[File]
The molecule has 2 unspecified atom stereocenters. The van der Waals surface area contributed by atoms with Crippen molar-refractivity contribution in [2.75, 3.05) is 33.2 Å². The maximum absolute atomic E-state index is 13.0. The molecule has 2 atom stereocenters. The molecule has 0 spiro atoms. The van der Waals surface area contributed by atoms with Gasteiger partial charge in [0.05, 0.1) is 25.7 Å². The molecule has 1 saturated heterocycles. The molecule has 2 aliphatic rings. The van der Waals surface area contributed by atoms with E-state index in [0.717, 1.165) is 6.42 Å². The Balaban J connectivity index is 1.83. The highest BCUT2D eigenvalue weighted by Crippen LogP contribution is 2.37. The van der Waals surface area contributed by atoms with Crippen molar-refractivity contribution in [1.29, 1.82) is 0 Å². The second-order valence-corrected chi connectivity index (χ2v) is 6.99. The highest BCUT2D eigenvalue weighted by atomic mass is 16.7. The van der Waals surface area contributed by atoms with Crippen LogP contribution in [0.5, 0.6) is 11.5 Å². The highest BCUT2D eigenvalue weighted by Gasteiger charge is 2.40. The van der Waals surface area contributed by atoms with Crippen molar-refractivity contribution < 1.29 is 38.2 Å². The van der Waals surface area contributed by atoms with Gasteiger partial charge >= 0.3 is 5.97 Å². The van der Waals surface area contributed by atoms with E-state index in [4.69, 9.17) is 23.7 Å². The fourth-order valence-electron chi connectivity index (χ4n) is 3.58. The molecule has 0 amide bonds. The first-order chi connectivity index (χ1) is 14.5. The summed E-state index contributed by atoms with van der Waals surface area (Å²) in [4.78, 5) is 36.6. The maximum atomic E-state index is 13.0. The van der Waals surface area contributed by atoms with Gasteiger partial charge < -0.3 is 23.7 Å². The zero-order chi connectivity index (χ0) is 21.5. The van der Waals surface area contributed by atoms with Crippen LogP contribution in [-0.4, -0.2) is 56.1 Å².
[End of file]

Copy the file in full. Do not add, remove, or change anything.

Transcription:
The molecule has 2 unspecified atom stereocenters. The van der Waals surface area contributed by atoms with Crippen molar-refractivity contribution in [2.75, 3.05) is 33.2 Å². The maximum absolute atomic E-state index is 13.0. The molecule has 2 atom stereocenters. The molecule has 0 spiro atoms. The van der Waals surface area contributed by atoms with Gasteiger partial charge in [0.05, 0.1) is 25.7 Å². The molecule has 1 saturated heterocycles. The molecule has 2 aliphatic rings. The van der Waals surface area contributed by atoms with E-state index in [0.717, 1.165) is 6.42 Å². The Balaban J connectivity index is 1.83. The highest BCUT2D eigenvalue weighted by Crippen LogP contribution is 2.37. The van der Waals surface area contributed by atoms with Crippen molar-refractivity contribution in [1.29, 1.82) is 0 Å². The second-order valence-corrected chi connectivity index (χ2v) is 6.99. The highest BCUT2D eigenvalue weighted by atomic mass is 16.7. The van der Waals surface area contributed by atoms with Crippen LogP contribution in [0.5, 0.6) is 11.5 Å². The highest BCUT2D eigenvalue weighted by Gasteiger charge is 2.40. The van der Waals surface area contributed by atoms with Crippen molar-refractivity contribution < 1.29 is 38.2 Å². The van der Waals surface area contributed by atoms with Gasteiger partial charge >= 0.3 is 5.97 Å². The van der Waals surface area contributed by atoms with E-state index in [4.69, 9.17) is 23.7 Å². The fourth-order valence-electron chi connectivity index (χ4n) is 3.58. The molecule has 0 amide bonds. The first-order chi connectivity index (χ1) is 14.5. The summed E-state index contributed by atoms with van der Waals surface area (Å²) in [4.78, 5) is 36.6. The maximum atomic E-state index is 13.0. The van der Waals surface area contributed by atoms with Gasteiger partial charge < -0.3 is 23.7 Å². The zero-order chi connectivity index (χ0) is 21.5. The van der Waals surface area contributed by atoms with Crippen LogP contribution in [-0.4, -0.2) is 56.1 Å².